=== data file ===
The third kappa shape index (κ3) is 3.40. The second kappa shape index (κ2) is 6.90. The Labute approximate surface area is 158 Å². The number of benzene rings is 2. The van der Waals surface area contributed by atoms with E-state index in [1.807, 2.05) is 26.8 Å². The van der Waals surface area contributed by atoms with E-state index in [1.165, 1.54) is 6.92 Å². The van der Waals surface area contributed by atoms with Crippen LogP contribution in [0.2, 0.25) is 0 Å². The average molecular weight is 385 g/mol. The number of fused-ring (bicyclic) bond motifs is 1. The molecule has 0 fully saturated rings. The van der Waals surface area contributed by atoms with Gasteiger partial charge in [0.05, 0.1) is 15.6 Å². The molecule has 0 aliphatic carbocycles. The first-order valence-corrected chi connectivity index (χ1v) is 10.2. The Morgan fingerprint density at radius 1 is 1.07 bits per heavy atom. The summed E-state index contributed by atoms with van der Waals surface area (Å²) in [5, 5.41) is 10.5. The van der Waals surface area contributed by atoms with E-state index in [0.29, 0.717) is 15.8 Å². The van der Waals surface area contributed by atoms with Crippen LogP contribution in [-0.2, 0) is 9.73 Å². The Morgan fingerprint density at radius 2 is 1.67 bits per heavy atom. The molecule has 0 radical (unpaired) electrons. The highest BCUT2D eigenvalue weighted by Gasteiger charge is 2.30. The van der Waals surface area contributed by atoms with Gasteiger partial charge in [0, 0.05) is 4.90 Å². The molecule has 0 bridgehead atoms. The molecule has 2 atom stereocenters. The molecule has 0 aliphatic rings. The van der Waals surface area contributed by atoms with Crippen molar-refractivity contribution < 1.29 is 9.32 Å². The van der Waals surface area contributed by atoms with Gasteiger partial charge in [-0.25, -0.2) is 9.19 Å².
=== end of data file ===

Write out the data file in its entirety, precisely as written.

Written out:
The third kappa shape index (κ3) is 3.40. The second kappa shape index (κ2) is 6.90. The Labute approximate surface area is 158 Å². The number of benzene rings is 2. The van der Waals surface area contributed by atoms with E-state index in [1.807, 2.05) is 26.8 Å². The van der Waals surface area contributed by atoms with E-state index in [1.165, 1.54) is 6.92 Å². The van der Waals surface area contributed by atoms with Crippen LogP contribution in [0.2, 0.25) is 0 Å². The average molecular weight is 385 g/mol. The number of fused-ring (bicyclic) bond motifs is 1. The molecule has 0 fully saturated rings. The van der Waals surface area contributed by atoms with Gasteiger partial charge in [0.05, 0.1) is 15.6 Å². The molecule has 0 aliphatic carbocycles. The first-order valence-corrected chi connectivity index (χ1v) is 10.2. The Morgan fingerprint density at radius 1 is 1.07 bits per heavy atom. The summed E-state index contributed by atoms with van der Waals surface area (Å²) in [5, 5.41) is 10.5. The van der Waals surface area contributed by atoms with E-state index in [0.29, 0.717) is 15.8 Å². The van der Waals surface area contributed by atoms with Crippen LogP contribution in [-0.2, 0) is 9.73 Å². The Morgan fingerprint density at radius 2 is 1.67 bits per heavy atom. The molecule has 0 radical (unpaired) electrons. The highest BCUT2D eigenvalue weighted by Gasteiger charge is 2.30. The van der Waals surface area contributed by atoms with Gasteiger partial charge in [0, 0.05) is 4.90 Å². The molecule has 0 bridgehead atoms. The molecule has 2 atom stereocenters. The molecule has 0 aliphatic rings. The van der Waals surface area contributed by atoms with Crippen molar-refractivity contribution < 1.29 is 9.32 Å². The van der Waals surface area contributed by atoms with Gasteiger partial charge in [-0.25, -0.2) is 9.19 Å².